With the release of Hortonworks Streams Messaging Manager (SMM) this year, we have focused on helping DevOps and Platform teams cure their Kafka Blindness. The Hortonworks product and engineering teams continue to invest in building powerful new capabilities in SMM with new upcoming features like alerting and topic lifecycle management.
In addition to the SMM investments, the team has also been focusing on the needs of application and BI developer personas to help them be more successful implementing different use cases where Kafka is key component of the application architecture.
To this end, the product and engineering teams have been conducting interviews with application architects and developers within our largest enterprise Kafka customers. From these discussions, several trends and requirements are clearly emerging:
To address these trends/requirements, the upcoming Hortonworks Data Platform (HDP) 3.1 and Hortonworks DataFlow (HDF) 3.3 releases plan to introduce 3 new powerful Kafka analytics access patterns for application and BI developers.
A summary of these three new access patterns:
HDP/HDF supports two stream processing engines: Spark Structured Streaming and Streaming Analytics Manager (SAM) with Storm. Based on the application non-functional requirements, our customers have the choice to pick right stream processing engine for their needs. Some of the key stream processing requirements we heard from our customers were the following:
To address these requirements, support for Kafka Streams is being added in the upcoming HDP 3.1 and HDF 3.3 releases with full integration with security, governance, audit and schema management platform services.
Kafka Streams integrated with Schema Registry, Atlas, Ranger and Stream Messaging Manager (SMM) now provides customers a comprehensive platform to build microservice apps addressing complex security, governance, audit and monitoring requirements.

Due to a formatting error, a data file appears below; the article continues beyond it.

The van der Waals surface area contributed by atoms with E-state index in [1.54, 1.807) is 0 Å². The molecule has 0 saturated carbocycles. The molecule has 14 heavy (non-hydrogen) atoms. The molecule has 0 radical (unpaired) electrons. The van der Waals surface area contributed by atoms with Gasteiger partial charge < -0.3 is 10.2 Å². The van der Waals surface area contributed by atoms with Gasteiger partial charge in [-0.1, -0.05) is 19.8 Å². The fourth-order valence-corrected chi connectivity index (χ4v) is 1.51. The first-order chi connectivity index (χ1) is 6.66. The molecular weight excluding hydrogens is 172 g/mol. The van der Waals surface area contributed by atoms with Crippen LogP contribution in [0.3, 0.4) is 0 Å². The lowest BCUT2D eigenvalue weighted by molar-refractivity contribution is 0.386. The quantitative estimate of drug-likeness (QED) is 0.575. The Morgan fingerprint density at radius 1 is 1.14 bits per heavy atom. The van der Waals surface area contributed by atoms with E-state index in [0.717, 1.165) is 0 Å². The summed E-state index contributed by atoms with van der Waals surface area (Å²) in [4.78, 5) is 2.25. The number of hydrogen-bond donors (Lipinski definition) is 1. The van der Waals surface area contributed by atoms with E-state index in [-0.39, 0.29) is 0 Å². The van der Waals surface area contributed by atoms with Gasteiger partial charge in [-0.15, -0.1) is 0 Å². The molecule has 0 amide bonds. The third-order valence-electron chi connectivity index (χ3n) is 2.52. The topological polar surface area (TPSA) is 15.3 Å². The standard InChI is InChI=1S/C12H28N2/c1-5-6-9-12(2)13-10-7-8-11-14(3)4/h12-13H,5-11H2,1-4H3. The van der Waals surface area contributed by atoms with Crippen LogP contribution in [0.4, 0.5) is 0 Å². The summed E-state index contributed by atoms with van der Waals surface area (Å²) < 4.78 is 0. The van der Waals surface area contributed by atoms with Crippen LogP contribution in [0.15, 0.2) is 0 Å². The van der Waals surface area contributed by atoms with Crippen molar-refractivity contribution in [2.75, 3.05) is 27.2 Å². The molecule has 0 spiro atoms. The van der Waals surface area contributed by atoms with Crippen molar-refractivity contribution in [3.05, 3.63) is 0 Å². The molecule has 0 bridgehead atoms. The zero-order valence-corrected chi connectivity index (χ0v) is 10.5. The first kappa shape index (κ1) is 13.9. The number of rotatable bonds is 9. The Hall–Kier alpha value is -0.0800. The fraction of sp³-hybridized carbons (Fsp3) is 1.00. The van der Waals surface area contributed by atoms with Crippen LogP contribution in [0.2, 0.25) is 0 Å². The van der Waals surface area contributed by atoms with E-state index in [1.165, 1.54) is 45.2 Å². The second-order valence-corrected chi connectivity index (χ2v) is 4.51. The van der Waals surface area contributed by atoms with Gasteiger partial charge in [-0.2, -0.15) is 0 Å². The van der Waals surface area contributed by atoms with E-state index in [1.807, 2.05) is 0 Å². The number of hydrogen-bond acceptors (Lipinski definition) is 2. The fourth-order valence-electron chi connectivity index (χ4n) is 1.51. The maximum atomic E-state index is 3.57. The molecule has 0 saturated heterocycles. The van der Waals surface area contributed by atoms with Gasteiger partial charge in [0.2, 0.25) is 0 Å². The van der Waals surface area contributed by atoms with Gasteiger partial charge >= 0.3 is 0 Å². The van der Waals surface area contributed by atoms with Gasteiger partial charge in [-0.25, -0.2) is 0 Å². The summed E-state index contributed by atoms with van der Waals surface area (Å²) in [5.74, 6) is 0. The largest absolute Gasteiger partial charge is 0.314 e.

The stream processing engines discussed above provide a programmatic stream processing access pattern to Kafka. Application developers love this access pattern but when you talk to BI developers, their analytics requirements are quite different which are focused on use cases around ad hoc analytics, data exploration and trend discovery. BI persona requirements for Kafka include:
To address these requirements, the upcoming HDP 3.1 release will add a new Hive Storage Handler for Kafka which allows users to view Kafka topics as Hive tables. This new feature allows BI developers to take full advantage of Hive analytical operations/capabilities including complex joins, aggregations, UDFs, pushdown predicate filtering, windowing, etc.
In addition, the new Hive Kafka storage handler is fully integrated with Ranger which provides powerful capabilities such as column level security. This is an exciting new feature as column level security on streaming events has been one of the most asked for features in Kafka.
The new Hive SQL access to Kafka will allow BI developers to address whole set of new use cases for Kafka around data exploration, trend discovery and ad-hoc analytics. In addition to these use cases, customers also have requirements for high performance OLAP style analytics on streaming data in Kafka. Users want to use SQL and interactive dashboards to do rollups and aggregations on streaming data in Kafka.
To address these requirements, we will be adding a powerful new Druid Kafka index service managed by Hive which will be available in the upcoming HDP 3.1 release.
As the diagram above illustrates, a Kafka topic can be viewed as an OLAP cube. Apache Druid (incubating) is a high performance analytics data store for event-driven data. Druid combines ideas from OLAP/time series databases, and search systems to create a unified system for operational analytics. The new integration provides a new Druid Kafka indexing service that indexes the stream data in a Kafka topic into a Druid cube. The indexing service can be managed by Hive as an external table providing SQL interface to the Druid cube backed by Kafka topic.
This blog was intended to give you a sneak peak at the three new powerful Kafka analytics access patterns that will soon be available in HDP 3.1 and HDF 3.3. This will be the first installment in this Kafka Analytics blog series. Subsequent blogs in this series will walk through each of these access patterns in more detail. Stay tuned!